Your blood sugar drops. Assuming you are a diabetic, which would be the only reason you would take insulin, your blood sugar would go down. If you aren't a diabetic and you are taking insulin this could drop your blood sugar to dangerous levels. Causing you to pass out.
No, it is generally given subcutaneously andoccasionallyintravenously.
Some patients with Type II diabetes may need to use insulin injections if their diabetes cannot be controlled with diet, exercise, and oral medication. Injections are given subcutaneously
Insulin is administered as a subcutaneous injection, under most circumstances. In emergencies it can be given intravenously, if needed. Some patients will have an insulin pump, which carries a certain amount of insulin in a machine, which delivers a set amount per hour to the patient and allows the patient to give himself bolus injections when he eats. These provide the best glucose control, but are difficult for many patients to manage appropriately. Most will have a number of injections a day - usually a long acting insulin and rapid acting insulin they will give themselves when they eat. Talk to you Endocrinologist or diabetic educator about insulin injections and pumps if you would like more information about your insulin regimen.
Regular insulin is the only insulin that can be given by IV
Regular insulin is the only type of insulin that can be given intravenously.
It depends, because if you are on 2 injections a day then it means you would have to cut down on carbohydrate and sugar and do extra injections with a "rapid" which is a fast acting substance, if you are on 4 injections a day, then you basically have the same diet but you have to "carbohydrate count" where you work out how many carbs you eat at each meal, and depending on what the ration your G.P has given you, you then work out how many units of insulin to inject. e.g my ratio at lunch is 1:10 and lets say i have a sandwich of 40 carbs, i will have 4 units of rapid insulin (other diabetics may have a different insulin).
Injections just under the skin, so that you can see the needle while the medication is injected, are referred to as Intradermal. The PPD test for tuberculosis is administered this way. Injections administered into the layer below the skin are called subcutaneous. Insulin is administered this way. Injections which deliver medicine into a muscle are referred to as Intramuscular. Most immunizations are given this way, as are most antibiotic injections. Injections which deliver medicine directly into the bloodstream are referred to as Intravenous.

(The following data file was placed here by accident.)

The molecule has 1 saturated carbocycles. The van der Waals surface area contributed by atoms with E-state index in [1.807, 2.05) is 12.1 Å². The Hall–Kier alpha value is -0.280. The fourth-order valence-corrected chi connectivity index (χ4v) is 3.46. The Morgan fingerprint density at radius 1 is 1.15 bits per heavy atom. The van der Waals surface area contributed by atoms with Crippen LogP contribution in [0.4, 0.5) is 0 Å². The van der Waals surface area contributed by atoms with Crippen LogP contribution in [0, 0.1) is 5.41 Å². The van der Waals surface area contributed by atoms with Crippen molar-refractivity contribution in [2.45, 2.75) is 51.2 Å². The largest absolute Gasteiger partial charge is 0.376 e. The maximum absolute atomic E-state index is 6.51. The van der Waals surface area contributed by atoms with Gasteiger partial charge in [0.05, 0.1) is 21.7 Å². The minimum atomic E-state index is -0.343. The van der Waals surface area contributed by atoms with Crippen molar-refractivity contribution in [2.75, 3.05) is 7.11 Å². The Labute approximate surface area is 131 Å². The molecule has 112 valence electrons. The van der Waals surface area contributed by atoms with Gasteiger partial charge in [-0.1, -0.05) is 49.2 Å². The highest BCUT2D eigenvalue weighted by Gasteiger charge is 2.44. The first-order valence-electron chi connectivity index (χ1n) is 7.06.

Regular insulin is given by subcutaneous route. It is also the only type of insulin preparation which can be given intravenously.
rubbing causes rapid release.... the main idea of giving insulin or anticoagulants is to have a sustained and slow release... Dr.Arun petla MBBS firstname.lastname@example.org
It really isn't. That is just a convenient place for i to e given because it is easy to reach for a person doing self injections and there is loose tissue that can be pinched.
If your cat has diabetes and isn't given insulin then it will eventually go into a coma and will die, but if it has the right amount of insulin it requires and is given the right food then your cat can live as long as a cat without diabetes.
IVIG can be given to people at very high risk for complications for chickenpox. Normally, no injections are given for chickenpox.
Botox injections can be given in any facial muscle
Subcutaneous means below the skin. There is potential space below the skin. There is no specific tissue called as subcutaneous tissue. Insulin injection and few other injections are given subcutaneously.
(cortizone) injections or (kenalog injections) can be given systemically to help reduce arthritis flares.
The number or injections that can safely be given is dependant on the patient's weight and the amount of Lidocaine you plan to administer.
Injections are given for treatment while vaccines are given to produce antbodies to protect the recipients from specific diseases
ONLY REGULAR insulin can be given IV.Rapid-insulin analogs (insulin aspart, insulin lispro and insulin glulisine) may also be administered intravenously for glycemic control in selected clinical situations under appropriate medical supervision.
Yes, there are some broiler chickens that are given injections for growth. Organic fed chickens are never given any injections.
Nasal insulin is insulin given by nasal spray (spray into the nose) instead of by injection.
Insulin is given subcutaneously or intramuscularly as it is too labile in the gastrointestinal tract to be give orally,
When given properly, they are relatively painless injections of supplemental insulin that need to be added to your bloodstream to maintain a safe and steady blood glucose (blood sugar) level. They are necessary because most or all of the insulin your pancreas produces is "destroyed" by your immune system when you have diabetes. ALWAYS use a new syringe for each injection for the obvious danger of infection, but a syringe is also the least painful (if at all) with its FIRST use. It's all downhill after that, like a new knife or razor blades.
The Hepatitis B immunization is given in a series of three injections over a six month period.
Regular Insulin (Humulin R)